On Jan 27, 1:26 am, acw <a...@lavabit.com> wrote: > On 1/26/2012 15:28, Pierz wrote: > > > > >> Arithmetic itself can admit many interpretation and axioms tell you what > > '>arithmetic' isn't and what theorems must follow, not what it is > > > I don't see that. I mean, sure you can't say what a number 'is' beyond > > a certain point, but everything falters on a certain circularity at > > some point. With maths we don't have to ask what it is beyond what it > > is defined as being, and my argument is that adding qualia into it is > > adding something outside its own internal logic, when maths is, purely > > and entirely, exactly that logic. > > >> can you explain to me what a number is without appealing to a model or > >> interpretation? > > > Can you explain what anything is, indeed can you speak or think at all > > without appealing to a model or interpretation? > > >> Attributing consciousness to > >> (undefinable) arithmetical truth appears to me like a better theory than > >> attributing it to some uncomputable God-of-the-gaps physical magic > > > I associate the term 'god of the gaps' with theological arguments > > based on incomplete scientific theories/knowledge. We aren't arguing > > about God but about consciousness. Also, there's an ambiguity to what > > you mean by 'uncomputable' here. We are talking about qualia which one > > can't describe as uncomputable in a mathematical sense, but perhaps > > better as 'unmathematical', not subject to mathematical treatment at > > all. Qualia are 'uncomputable' in this sense also in an arithmetical > > ontology in that nobody could ever 'predict' a quale, just as nobody > > can ever describe one, except by fallible analogies. As for the > > 'magic' in the physics, the magic is *somewhere*, like it or not. > > There is no explanation in mathematics for why numbers should have a > > quality of feeling built into them. I don't like material > > epiphenomenalism either, and increasingly I am finding Bruno's movie > > graph argument convincing, but more as an argument against comp than > > as proof that mind is a property of arithmetic. > > >> although some philosophers do just that (like Dennett), > > > Jaron Lanier argues (jokingly) in 'You are not a gadget' that you can > > only tell zombies by their philosophy, and that clearly therefore > > Dennet is a philosophical zombie... > > >> and that you admit a digital substitution > > > Yep, I think that's where the philosophical rot begins. The assumption > > is that the consciousness is inside the circuits - be it their logical > > or their physical arrangement. Near death experiences are an argument > > against that proposition. (I say that knowing full well I'm about to > > get stomped by the materialists for it.) Another thought that makes me > > wonder about computationalism is the experience of pure consciousness > > that many people in deep meditation have reported - a state of mind > > without computation, if real, would constitute an experiential > > refutation of comp. I have experienced something like this myself, > > alas not as a result of years of meditation, but when I passed out at > > the chemist with the flu while waiting for a prescription! It was so > > terribly disappointing to return to the 'thousand shocks that flesh is > > heir to'. This does not make me a secret or not-so-secret theist BTW. > > Unfortunately that whole ridiculously simplistic debate has blinded > > us to the infinite possible ways the world might be in between having > > been created by a guy with a beard and being a meaningless tornado of > > particles of stuff. > > If qualia doesn't correspond to a structure's properties, then we should > observe inconsistencies between what we observed and what we do. Yet, we > don't observe any of that. Which is why consciousness/qualia/'what it's > like to be some structure' as internal truth makes sense to me. If you > reject having a digital substitution, you either have to appeal to the > brain having some concrete infinities in its implementation, or you have > to say that there are some inconsistencies. To put it in another way, > where in the piece-by-piece digital substitution thought experiment (the > one I linked) do you think consciousness or qualia changes? Does it > suddenly disappear when you replace one neuron? Is it's fading, yet the > behavior never changes while the person reports having vivid and > complete qualia)? What about those people with digital implants(for > example, for hearing), do you think they are now p.zombies? I'd rather > bet on what seems more likely to me, but you're free to bet on less > likely hypotheses. > > As for "Near Death Experiences" or various altered states of > consciousness, I don't see how that shows COMP wrong:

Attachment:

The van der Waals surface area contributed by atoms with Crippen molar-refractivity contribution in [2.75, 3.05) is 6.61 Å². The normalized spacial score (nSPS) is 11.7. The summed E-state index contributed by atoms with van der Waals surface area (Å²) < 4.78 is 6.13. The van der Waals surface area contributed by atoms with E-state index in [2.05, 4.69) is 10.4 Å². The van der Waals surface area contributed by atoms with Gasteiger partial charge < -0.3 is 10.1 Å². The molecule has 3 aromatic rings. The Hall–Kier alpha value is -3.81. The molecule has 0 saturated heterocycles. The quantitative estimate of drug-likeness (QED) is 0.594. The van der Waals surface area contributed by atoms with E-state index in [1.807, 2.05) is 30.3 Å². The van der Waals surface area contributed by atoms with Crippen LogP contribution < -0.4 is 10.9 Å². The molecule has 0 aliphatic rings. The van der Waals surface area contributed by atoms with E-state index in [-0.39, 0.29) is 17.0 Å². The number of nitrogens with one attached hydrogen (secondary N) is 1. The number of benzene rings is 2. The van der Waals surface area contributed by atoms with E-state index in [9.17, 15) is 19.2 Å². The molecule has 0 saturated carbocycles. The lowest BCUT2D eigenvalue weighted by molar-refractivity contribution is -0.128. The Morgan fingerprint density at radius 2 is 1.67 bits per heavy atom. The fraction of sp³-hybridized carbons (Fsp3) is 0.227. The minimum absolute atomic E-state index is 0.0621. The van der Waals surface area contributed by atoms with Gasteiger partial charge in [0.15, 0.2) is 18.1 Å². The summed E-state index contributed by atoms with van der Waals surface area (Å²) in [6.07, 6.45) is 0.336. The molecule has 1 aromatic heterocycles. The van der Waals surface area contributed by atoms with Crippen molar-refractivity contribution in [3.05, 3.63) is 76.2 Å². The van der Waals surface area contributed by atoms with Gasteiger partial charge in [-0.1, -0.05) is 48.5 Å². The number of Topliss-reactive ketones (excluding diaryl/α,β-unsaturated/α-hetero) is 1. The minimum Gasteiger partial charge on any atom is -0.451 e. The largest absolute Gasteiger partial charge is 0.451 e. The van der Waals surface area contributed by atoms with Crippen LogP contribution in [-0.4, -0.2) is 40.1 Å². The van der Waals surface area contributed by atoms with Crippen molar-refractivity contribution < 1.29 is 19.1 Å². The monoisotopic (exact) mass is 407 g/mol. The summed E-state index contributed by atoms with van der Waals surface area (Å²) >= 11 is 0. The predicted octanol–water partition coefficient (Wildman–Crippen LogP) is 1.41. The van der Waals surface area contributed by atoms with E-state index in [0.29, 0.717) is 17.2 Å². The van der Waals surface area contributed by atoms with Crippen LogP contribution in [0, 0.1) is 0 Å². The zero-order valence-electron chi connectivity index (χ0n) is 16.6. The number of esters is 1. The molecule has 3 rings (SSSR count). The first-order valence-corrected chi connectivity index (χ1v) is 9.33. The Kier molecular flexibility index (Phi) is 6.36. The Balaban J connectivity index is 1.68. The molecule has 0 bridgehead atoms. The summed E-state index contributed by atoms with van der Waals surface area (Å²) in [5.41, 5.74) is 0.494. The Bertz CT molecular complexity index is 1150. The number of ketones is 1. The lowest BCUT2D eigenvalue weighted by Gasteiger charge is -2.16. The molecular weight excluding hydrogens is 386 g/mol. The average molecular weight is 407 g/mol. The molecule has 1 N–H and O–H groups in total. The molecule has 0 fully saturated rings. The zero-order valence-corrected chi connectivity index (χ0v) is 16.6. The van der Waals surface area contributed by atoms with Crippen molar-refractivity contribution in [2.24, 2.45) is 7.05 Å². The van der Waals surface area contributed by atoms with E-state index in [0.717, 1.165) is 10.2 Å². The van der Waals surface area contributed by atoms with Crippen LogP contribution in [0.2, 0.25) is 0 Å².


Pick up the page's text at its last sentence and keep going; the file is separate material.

No, you're right. They're just evidence against comp+phys (at least some NDEs are). Pure consciousness with no process may however be evidence against comp, though I'm sure the point could be argued. > those people were > conscious during them. I would even say that altered states of > consciousness merely means that the class of possible experiences is > very large. I had a fairly vivid lucid dream last night, yet I don't > take that as proof against COMP, I take that as proof that conscious > experience can be quite varied, and the more unusual (as opposed to the > usual awake state) the state is, the more unusual the nature of the > qualia can be. If after drinking or ingesting some mind-altering > substance, you have some unusual qualia, I'd say that at least partially > points to your local brain's 'physical' (or arithmetical or > computational or ...) state being capable of being directly affected by > its environment - again, points towards functionalism of some form, not > against it. > > > On Jan 26, 11:08 pm, acw<a...@lavabit.com> wrote: > >> On 1/26/2012 08:19, Pierz wrote: > > >>> As I continue to ponder the UDA, I keep coming back to a niggling > >>> doubt that an arithmetical ontology can ever really give a > >>> satisfactory explanation of qualia. It seems to me that imputing > >>> qualia to calculations (indeed consciousness at all, thought that may > >>> be the same thing) adds something that is not given by, or derivable > >>> from, any mathematical axiom. Surely this is illegitimate from a > >>> mathematical point of view. Every mathematical statement can only be > >>> made in terms of numbers and operators, so to talk about *qualities* > >>> arising out of numbers is not mathematics so much as numerology or > >>> qabbala. > > >>> Here of course is where people start to invoke the wonderfully protean > >>> notion of emergent properties . Perhaps qualia emerge when a > >>> calculation becomes deep enough.Perhaps consciousness emerges from a > >>> complicated enough arrangement of neurons. But I ll venture an axiom > >>> of my own here: no properties can emerge from a complex system that > >>> are not present in primitive form in the parts of that system. There > >>> is nothing mystical about emergent properties. When the emergent > >>> property of pumping blood arises out of collections of heart cells, > >>> that property is a logical extension of the properties of the parts - > >>> physical properties such as elasticity, electrical conductivity, > >>> volume and so on that belong to the individual cells. But nobody > >>> invoking emergent properties to explain consciousness in the brain > >>> has yet explained how consciousness arises as a natural extension of > >>> the known properties of brain cells - or indeed of matter at all. > > >>> In the same way, I can t see how qualia can emerge from arithmetic, > >>> unless the rudiments of qualia are present in the natural numbers or > >>> the operations of addition and mutiplication. And yet it seems to me > >>> they can t be, because the only properties that belong to arithmetic > >>> are those leant to them by the axioms that define them. Indeed > >>> arithmetic *is* exactly those axioms and nothing more. Matter may in > >>> principle contain untold, undiscovered mysterious properties which I > >>> suppose might include the rudiments of consciousness. Yet mathematics > >>> is only what it is defined to be. Certainly it contains many mysteries > >>> emergent properties, but all these properties arise logically from its > >>> axioms and thus cannot include qualia. > > >>> I call the idea that it can numerology because numerology also > >>> ascribes qualities to numbers. A 2 in one s birthdate indicates > >>> creativity (or something), a 4 material ambition and so on. Because > >>> the emergent properties of numbers can indeed be deeply amazing and > >>> wonderful - Mandelbrot sets and so on - there is a natural human > >>> tendency to mystify them, to project properties of the imagination > >>> into them. But if these qualities really do inhere in numbers and are > >>> not put there purely by our projection, then numbers must be more than > >>> their definitions. We must posit the numbers as something that > >>> projects out of a supraordinate reality that is not purely > >>> mathematical - ie, not merely composed of the axioms that define an > >>> arithmetic. This then can no longer be described as a mathematical > >>> ontology, but rather a kind of numerical mysticism. And because > >>> something extrinsic to the axioms has been added, it opens the way for > >>> all kinds of other unicorns and fairies that can never be proved from > >>> the maths alone. This is unprovability not of the mathematical > >>> variety, but more of the variety that cries out for Mr Occam s shaving > >>> apparatus. > > >> Why would any structure give rise to qualia? We think some structure > >> (for example our brain, or the abstract computation or arithmetical > >> truth/structure representing it) does and we communicate it to others in > >> a "3p" way. The options here are to either say qualia exists and our > >> internal beliefs (which also have 'physical' correlates) are correct, or > >> that it doesn't and we're all delusional, although in the second case, > >> the belief is self-defeating because the 3p world is inferred through > >> the 1p view. It makes logical sense that a structure which has such > >> beliefs as ourselves could have the same qualia (or a digital > >> substitution of our brain), but this is *unprovable*. > > >> If you don't eliminate qualia away, do you think the principle described > >> here makes sense?http://consc.net/papers/qualia.html > > ... > > read more » -- You received this message because you are subscribed to the Google Groups "Everything List" group. To post to this group, send email to email@example.com. To unsubscribe from this group, send email to everything-list+unsubscr...@googlegroups.com. For more options, visit this group at http://groups.google.com/group/everything-list?hl=en.